Open Data and Local Governments

Richard Wallis (at lower left) presents a map of the open data systems available now. The next version of this chart will likely fill up an entire page!

I sat in on a session of the track on exploiting linked and open data.

Richard Wallis, Technology Evangelist, Talis, UK began with a presentation entitled “Demystifying open and linked data”, which reviewed government open data projects.   Governments have taken the lead in opening their data and linking it together.  For example, the UK government’s data site, appeared early on.  OpenlyLocal aggregates data from local governments.

The first step in opening data is to collect it and get it into an application.   The collection activity is frequently spurred by directives from government ministers to open the data.  Formatting and preparation may involve considerable effort because of varying data formats.  Talis is helping local governments in this effort and provides a “toolkit” which helps them to open their data.  It provides data aggregation, ontology creation, and visualization tools and others, all constructed from open source software.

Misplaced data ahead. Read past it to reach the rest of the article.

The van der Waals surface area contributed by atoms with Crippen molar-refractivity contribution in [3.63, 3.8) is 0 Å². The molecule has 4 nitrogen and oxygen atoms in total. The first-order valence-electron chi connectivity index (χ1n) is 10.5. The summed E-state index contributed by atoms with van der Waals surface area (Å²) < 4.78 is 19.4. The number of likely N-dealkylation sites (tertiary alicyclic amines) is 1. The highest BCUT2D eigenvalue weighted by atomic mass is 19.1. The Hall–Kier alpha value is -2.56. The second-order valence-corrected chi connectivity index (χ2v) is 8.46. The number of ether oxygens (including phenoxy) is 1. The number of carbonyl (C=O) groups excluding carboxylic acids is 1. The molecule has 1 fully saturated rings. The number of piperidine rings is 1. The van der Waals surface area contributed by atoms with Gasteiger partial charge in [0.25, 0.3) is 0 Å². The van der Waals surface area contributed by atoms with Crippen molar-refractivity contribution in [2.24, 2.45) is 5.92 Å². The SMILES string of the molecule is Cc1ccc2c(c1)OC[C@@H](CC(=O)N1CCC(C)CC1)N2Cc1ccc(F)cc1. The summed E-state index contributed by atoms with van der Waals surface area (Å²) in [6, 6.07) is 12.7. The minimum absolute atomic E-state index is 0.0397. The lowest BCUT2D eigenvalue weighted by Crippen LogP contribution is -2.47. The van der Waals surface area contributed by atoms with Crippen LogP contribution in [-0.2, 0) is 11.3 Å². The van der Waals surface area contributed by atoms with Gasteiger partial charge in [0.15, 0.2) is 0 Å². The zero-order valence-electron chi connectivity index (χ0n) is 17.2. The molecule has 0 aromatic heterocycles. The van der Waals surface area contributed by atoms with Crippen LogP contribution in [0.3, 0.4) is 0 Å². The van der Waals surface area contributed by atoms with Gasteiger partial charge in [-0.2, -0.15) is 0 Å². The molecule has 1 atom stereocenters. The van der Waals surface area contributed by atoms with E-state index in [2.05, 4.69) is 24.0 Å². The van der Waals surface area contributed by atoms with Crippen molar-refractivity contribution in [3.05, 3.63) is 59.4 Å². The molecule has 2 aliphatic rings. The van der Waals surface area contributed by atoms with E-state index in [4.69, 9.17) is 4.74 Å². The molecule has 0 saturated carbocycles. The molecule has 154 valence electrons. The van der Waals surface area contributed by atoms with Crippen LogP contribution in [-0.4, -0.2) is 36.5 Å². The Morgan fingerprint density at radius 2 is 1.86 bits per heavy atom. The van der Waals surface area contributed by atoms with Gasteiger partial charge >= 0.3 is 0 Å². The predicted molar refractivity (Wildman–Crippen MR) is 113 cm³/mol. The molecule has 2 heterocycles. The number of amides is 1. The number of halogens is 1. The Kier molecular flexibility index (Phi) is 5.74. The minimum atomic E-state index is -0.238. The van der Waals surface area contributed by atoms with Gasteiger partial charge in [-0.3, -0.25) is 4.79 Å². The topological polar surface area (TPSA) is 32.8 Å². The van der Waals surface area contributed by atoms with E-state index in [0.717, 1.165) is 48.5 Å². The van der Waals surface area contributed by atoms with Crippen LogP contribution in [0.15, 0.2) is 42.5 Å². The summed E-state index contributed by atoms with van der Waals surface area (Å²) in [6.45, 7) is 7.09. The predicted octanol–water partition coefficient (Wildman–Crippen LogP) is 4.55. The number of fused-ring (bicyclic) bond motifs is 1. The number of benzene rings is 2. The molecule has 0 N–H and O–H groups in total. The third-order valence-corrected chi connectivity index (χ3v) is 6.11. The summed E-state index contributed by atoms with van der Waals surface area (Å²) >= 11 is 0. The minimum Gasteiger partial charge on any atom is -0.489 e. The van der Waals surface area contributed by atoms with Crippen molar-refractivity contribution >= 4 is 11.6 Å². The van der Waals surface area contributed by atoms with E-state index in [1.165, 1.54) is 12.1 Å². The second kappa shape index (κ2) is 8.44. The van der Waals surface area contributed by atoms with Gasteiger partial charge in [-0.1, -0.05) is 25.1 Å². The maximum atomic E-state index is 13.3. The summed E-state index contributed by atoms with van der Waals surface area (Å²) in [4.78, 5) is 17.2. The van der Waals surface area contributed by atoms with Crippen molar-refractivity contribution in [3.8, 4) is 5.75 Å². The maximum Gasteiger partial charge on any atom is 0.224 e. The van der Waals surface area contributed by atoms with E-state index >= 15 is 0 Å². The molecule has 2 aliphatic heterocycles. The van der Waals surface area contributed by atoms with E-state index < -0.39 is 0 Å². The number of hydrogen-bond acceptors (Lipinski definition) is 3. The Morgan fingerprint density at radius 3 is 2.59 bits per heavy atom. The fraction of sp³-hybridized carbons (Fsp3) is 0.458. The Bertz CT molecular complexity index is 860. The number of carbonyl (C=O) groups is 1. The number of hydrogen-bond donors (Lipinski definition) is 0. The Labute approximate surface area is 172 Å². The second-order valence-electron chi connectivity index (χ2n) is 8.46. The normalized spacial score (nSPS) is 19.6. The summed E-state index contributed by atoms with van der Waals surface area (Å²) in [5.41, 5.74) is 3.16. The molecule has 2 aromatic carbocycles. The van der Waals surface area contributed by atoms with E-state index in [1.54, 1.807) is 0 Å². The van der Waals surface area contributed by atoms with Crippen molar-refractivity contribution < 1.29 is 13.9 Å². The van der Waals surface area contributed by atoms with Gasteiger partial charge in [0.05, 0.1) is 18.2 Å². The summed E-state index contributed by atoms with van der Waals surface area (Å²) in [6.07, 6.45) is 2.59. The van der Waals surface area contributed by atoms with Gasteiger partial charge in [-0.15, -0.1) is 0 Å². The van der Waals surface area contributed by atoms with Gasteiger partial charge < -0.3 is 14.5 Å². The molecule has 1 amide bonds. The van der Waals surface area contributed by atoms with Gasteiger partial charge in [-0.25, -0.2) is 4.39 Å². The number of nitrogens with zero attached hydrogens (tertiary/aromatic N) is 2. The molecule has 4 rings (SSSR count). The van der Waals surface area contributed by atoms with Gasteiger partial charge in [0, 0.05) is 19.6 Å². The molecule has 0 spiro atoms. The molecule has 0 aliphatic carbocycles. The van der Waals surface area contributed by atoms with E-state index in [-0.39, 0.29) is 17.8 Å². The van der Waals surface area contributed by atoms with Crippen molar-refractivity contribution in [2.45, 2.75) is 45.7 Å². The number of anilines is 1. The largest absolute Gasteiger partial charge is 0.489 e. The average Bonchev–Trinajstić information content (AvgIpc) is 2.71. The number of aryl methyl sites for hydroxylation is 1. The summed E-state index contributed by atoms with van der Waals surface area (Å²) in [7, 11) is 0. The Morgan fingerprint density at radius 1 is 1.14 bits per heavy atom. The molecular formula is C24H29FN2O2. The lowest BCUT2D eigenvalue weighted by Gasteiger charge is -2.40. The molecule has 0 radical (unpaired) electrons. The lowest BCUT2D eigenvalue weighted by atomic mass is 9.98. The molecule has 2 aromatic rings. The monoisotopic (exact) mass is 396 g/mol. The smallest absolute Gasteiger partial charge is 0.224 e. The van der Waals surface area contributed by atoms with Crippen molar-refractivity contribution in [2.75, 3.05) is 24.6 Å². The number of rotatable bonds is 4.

Chris Taggart, developer of OpenlyLocal, has been opening up local government information since 2009; OpenlyLocal now has data from150 councils.  He wondered if we still need to answer the question, “Why open data?” and concluded that we do because all aspects of our lives are affected by data, and we need information when we want it, where, and in the format in which we want it.  A data democracy allows people to look at the same data and arrive at different perspectives on it.  Open data is relevance, and by opening up their data governments increase their relevance.  Users bring a fresh approach to the data.  But what if nobody uses the data?  This is inevitable for some data, but even this is a useful feedback mechanism.

Taggart discussed several problems with open data, including proprietary data, messy data, perceived threats by producers, and personal information in data sets (probably the most difficult problem).

Some lessons learned:

  • How you approach open data is critical.
  • Give people what they ask for.
  • As data moves to the web, it takes on the web’s characteristics: incremental change, connections, etc.

Don Hawkins
Columnist, Information Today and Conference Circuit Blog Editor

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